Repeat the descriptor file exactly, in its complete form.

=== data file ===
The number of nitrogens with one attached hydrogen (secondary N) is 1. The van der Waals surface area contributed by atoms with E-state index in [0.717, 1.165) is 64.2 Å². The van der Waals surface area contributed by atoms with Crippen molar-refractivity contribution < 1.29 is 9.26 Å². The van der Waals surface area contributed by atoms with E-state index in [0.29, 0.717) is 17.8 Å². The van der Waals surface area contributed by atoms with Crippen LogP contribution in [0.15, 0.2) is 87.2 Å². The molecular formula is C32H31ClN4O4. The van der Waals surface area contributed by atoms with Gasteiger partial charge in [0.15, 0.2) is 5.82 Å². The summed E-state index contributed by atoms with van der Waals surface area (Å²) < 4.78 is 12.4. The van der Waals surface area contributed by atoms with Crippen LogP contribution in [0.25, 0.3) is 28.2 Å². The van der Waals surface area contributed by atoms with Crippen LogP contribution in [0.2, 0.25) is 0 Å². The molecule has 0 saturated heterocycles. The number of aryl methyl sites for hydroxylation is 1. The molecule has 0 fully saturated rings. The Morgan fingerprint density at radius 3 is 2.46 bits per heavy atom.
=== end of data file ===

The number of nitrogens with one attached hydrogen (secondary N) is 1. The van der Waals surface area contributed by atoms with E-state index in [0.717, 1.165) is 64.2 Å². The van der Waals surface area contributed by atoms with Crippen molar-refractivity contribution < 1.29 is 9.26 Å². The van der Waals surface area contributed by atoms with E-state index in [0.29, 0.717) is 17.8 Å². The van der Waals surface area contributed by atoms with Crippen LogP contribution in [0.15, 0.2) is 87.2 Å². The molecular formula is C32H31ClN4O4. The van der Waals surface area contributed by atoms with Gasteiger partial charge in [0.15, 0.2) is 5.82 Å². The summed E-state index contributed by atoms with van der Waals surface area (Å²) < 4.78 is 12.4. The van der Waals surface area contributed by atoms with Crippen LogP contribution in [0.25, 0.3) is 28.2 Å². The van der Waals surface area contributed by atoms with Crippen LogP contribution in [0.2, 0.25) is 0 Å². The molecule has 0 saturated heterocycles. The number of aryl methyl sites for hydroxylation is 1. The molecule has 0 fully saturated rings. The Morgan fingerprint density at radius 3 is 2.46 bits per heavy atom.